Pitching Mechanics: Charting Progress

Back in August, my friend Grant Dawson filmed me pitching in successive weeks. Below are the video clips that we broke down and analyzed at the time. I had been working out for about a month, after not having pitched for 11 years–so nothing’s very explosive here.

We plan on doing video footage monthly starting Saturday, January 30th–so check back here in early February if you’d like to critique my mechanics now–I sure am hoping I’ve improved.

August 3, 2009

Grant and I analyzed my mechanics and had the following exchange:

Dan: I watched my mechanics and compared them to two lefties on Chris O’Leary’s site: Cliff Lee and Sandy Koufax (I focused much more on Koufax, both because he is better, but also because the angle is more similar).
http://www.chrisoleary.com/projects/Baseball/Pitching/ProfessionalPitcherAnalyses/CliffLee_001.html
http://www.chrisoleary.com/projects/Baseball/Pitching/ProfessionalPitcherAnalyses/SandyKoufax_1B_001.html

Grant: Here are my notes, tell me if you agree… (these are based on the 1/3rd speed version).
At the top of your wind-up (first freeze frame) you’re loaded up nicely with your hips and shoulders closed and your weight on your back leg.

Dan: I think you’re right, I look pretty good here.

But you’ll notice that as you come out of that position you don’t drive with your rear leg at all, you simply keep it straight and fall forward on it (2nd freeze frame), sacrificing a ton of power.

Yep. I’m shifting all of my weight forward way too early. From looking at Koufax and Lee, they keep their weight back much longer and load up on their back leg. This contributes to producing a MUCH longer stride (like you mentioned). Interesting, they both drop their bodies down considerably, while I stay upright. I had a coach tell me to “keep my head still”, which I think contributed to this mechanical flaw. I think I lose a lot of power here.

And also as soon as your drop into you release, you’re dropping your front toe. Notice how its pointed toward the ground, when it should be pointed toward first base. The third freeze frame shows you fully extended, and its nice to see that you’re not completely opened up at this point, although both your shoulders and hips are in the same position, and from what I understand the hips should be leading the shoulders.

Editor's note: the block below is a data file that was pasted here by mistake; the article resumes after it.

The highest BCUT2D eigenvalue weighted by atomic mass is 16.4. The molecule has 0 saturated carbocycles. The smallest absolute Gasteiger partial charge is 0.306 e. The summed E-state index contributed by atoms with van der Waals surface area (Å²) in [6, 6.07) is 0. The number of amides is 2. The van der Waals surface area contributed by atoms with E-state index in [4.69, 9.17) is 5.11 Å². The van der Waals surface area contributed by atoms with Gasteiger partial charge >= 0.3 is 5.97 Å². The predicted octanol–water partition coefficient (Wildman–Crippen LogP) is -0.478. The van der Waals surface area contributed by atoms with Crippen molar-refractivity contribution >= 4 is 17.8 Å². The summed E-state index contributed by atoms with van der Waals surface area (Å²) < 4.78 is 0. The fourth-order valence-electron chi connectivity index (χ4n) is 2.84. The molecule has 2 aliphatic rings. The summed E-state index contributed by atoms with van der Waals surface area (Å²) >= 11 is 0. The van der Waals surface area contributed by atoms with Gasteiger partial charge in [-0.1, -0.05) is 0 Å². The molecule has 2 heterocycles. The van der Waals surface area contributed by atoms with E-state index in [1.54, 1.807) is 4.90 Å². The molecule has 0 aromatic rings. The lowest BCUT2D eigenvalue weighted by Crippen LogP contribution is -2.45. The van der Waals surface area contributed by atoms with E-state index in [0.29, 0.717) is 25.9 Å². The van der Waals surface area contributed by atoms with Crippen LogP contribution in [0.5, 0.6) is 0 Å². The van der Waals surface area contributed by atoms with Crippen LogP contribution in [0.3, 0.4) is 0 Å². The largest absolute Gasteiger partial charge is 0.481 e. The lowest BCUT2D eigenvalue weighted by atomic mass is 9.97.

Yep. I think I need to keep reminding myself of the basics (toe and hips closed as long as possible, elbow pointed at the target w/ shoulders closed), but then REALLY focus on “keeping my weight back” while I load up the hips.

1. Keeping my weight back and “loading” up on my back leg
2. Keeping my weight back during stride, which will–I think–increase the length of my stride.

This was very helpful.
________
The next week, we filmed my throwing again–and I made slight improvements.

August 9, 2009

Grant: You’re getting more power from that rear leg, but I think there is room for continued improvement. In addition, your upper body is a little sloppy as well… Your glove hand releases an awful lot, and I think it should be kept closer to your body after release.

Anyway… I’d really like to hear your thoughts on video 2 and your progress.

Dan: I think I made good progress. I agree that I need to still load up more, keep my weight back, and then fall forward a much longer distance (my stride length should, I think, be at least an additional foot or two).

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